Gob Squad, the European performance troupe who presented their take on the films of Andy Warhol last weekend at the Walker Art Center, have a lot of tools in their Kitchen—maybe too many.
Andy Warhol is a tough artist to riff on, because his work is so conceptually complete: it’s hard to start with a Warhol piece and turn it into something more than, or even simply other than, it is. His ideas—the embrace of mass production and commercialism, the genius of bald appropriation, the importance of chance—still seem revolutionary when applied to more conventional art, but if you try to apply them to Warhol, your piece just eats itself.
You can’t fault Gob Squad for lack of ambition. With recreated sets behind a large screen (audience members are invited to visit the sets before the show begins), the troupe members begin by self-consciously replicating Warhol’s films Sleep and Kitchen, as well as one of his “screen tests” in which subjects stare blankly at the camera for minutes on end. With great, intentional, awkwardness, constantly and ironically declaring their intentions, the troupe members pose in the kitchen and proceed to approximate the sloppy circumstances of Kitchen, in which cast members repeatedly forgot what they were supposed to be doing there in a kitchen in front of a movie camera.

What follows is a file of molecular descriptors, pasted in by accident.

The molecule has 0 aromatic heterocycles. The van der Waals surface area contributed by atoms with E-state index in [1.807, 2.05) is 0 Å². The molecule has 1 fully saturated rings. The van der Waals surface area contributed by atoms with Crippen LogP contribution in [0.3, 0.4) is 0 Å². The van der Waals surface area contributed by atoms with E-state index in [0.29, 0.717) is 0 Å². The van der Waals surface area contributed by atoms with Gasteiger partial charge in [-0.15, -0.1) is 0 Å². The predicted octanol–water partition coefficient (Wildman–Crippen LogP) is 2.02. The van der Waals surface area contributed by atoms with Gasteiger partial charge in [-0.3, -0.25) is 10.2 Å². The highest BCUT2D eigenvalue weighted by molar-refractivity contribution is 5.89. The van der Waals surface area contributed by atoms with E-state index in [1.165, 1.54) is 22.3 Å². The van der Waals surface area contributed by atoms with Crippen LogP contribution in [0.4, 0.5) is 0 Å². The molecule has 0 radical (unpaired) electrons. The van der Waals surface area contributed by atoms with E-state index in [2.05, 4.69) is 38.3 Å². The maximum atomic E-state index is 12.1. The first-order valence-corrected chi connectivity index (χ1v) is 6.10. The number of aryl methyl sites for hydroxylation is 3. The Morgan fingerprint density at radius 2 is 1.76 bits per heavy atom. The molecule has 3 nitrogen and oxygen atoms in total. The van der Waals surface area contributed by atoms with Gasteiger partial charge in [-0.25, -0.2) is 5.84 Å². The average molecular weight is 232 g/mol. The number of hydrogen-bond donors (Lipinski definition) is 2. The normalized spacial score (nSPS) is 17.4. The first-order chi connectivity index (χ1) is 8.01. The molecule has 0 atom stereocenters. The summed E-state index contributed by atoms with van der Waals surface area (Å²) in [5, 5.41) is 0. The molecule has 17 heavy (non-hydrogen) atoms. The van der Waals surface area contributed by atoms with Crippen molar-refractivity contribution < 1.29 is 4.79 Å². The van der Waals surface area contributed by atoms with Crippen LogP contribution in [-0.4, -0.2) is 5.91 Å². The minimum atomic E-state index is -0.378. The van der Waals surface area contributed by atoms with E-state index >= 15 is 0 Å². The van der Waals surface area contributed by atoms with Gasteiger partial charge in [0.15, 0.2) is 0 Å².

In time, audience members replace the members of Gob Squad, who come out to the audience and feed directions to the “found actors” (Gob Squad’s term) through headsets receiving signals from wireless mics. As the audience members share very personal stories (repeating lines fed to them), attempt to sleep, and ultimately kiss a troupe member in a recreation of Warhol’s Kiss film, sound and editing are used in pursuit of drama, momentum, and a kind of minor profundity. At its best, Gob Squad’s Kitchen demonstrates the truth of Andy Warhol’s dictum that “virtually anyone can become famous.” By taking the mundane acts of (nothing personal, folks) mundane people and blowing them up both literally and figuratively, Warhol challenged the idea that art was qualitatively different from life.
But Gob Squad aren’t content to simply replicate Warhol—they have their own, more traditional tricks up their sleeves, and they’re not about to let those go. The resulting production is left in uneasy limbo: it never coheres as either a scripted entertainment or as an avant-garde experience. In this Kitchen, Gob Squad lose their cake and don’t eat it either.